With a look at the European standards some progress was made in the areas of public procurement, statistics, and financial control. And for cluster 2 on the internal market, some level of preparation has been met for the free movement of goods, capital, company law and intellectual property. But there is still a moderate advancement on the movement of workers, services, the right of establishment, as well as on financial services. Also, an early stage of planning on competition, consumer policy and health protection are under way.

              All in all, the new country’s report 2021 reveals more setbacks than progresses. One thing is certain, though: there is still a lot to. After 5 years since the entry into force of the SAA and 4 years following the adoption of ERA I, recently succeeded (October 2021) by ERA II, Kosovo’s two key compasses towards a possible EU’s accession, it is the time for showing a real commitment. Shortly, Kosovo outside the EU is not an option.

[1]President Osmani received the European Commission report on Kosovo from Ambassador Szunyog. Available at:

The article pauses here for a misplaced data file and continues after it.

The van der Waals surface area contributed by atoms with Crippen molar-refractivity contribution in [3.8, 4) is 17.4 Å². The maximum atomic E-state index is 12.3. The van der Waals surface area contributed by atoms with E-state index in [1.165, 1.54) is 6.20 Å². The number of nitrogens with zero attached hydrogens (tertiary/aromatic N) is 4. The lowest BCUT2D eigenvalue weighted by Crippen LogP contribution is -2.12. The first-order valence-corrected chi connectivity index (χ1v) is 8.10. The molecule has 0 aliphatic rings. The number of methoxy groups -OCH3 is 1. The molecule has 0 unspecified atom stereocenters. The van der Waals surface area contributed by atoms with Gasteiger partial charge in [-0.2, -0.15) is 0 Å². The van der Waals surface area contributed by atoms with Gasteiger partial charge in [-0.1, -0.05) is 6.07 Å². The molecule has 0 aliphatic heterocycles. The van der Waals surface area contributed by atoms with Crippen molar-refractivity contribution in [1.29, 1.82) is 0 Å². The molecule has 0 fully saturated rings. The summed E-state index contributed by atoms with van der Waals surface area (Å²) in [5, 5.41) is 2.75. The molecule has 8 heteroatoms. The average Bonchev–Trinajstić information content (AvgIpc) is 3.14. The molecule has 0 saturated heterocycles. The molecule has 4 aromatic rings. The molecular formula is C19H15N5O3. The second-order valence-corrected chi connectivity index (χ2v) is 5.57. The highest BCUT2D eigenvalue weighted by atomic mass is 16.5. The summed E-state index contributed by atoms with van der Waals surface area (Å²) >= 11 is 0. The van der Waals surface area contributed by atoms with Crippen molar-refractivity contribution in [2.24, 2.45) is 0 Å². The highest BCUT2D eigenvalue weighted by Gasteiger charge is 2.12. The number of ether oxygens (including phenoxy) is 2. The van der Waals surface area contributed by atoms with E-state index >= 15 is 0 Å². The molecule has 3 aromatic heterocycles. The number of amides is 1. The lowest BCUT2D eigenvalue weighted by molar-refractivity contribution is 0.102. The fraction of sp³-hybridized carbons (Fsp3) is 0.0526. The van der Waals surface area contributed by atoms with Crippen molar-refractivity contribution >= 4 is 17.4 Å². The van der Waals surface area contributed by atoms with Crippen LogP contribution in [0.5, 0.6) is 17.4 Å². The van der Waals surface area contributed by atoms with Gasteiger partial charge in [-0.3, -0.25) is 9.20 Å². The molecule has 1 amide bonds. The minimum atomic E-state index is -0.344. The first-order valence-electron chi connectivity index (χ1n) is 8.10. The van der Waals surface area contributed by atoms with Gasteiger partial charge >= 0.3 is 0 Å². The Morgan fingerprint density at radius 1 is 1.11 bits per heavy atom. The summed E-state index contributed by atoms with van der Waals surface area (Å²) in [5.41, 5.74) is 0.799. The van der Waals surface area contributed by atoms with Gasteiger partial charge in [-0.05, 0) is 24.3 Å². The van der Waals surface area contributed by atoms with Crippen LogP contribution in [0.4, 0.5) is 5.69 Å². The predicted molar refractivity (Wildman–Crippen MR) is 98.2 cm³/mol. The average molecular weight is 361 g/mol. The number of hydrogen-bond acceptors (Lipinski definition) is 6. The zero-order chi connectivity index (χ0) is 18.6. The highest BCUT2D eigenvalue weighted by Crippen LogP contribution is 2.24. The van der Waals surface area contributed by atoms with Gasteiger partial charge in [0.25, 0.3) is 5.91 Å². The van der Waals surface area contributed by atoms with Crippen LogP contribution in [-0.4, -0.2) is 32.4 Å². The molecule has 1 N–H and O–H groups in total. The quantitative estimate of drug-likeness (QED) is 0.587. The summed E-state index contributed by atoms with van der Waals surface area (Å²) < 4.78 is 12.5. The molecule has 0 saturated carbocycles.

[2]Osmani comments on the EC report on Ksoovo, opposes the part on Vetting, 20 October 2021. Available at:–opposes-the-part-on-vetting.rkCcKhaBt.html

[3]European Commission. Commission Staff Working Document Kosovo* 2021 Report, 10 October 2021. Available at:

[4]The Prime Minister Office. Prime Minister Kurti received the European Commission Report on Kosovo from Ambassador Szunyong, 19 October 2021. Available at:

[5]Szunyong hands over EC report, EU enlargement package to Konjufca, 21 October 2021. Available at:

[6]Szunyog submits Kurti Progress Report: There is no shortcut to the EU, Daily News, 19 October 2021. Available at:–there-is-no-shortcut-to-the-eu.H1Q19t2rY.html


Scaling up progress and setbacks: Kosovo’s new country report is less promising than ever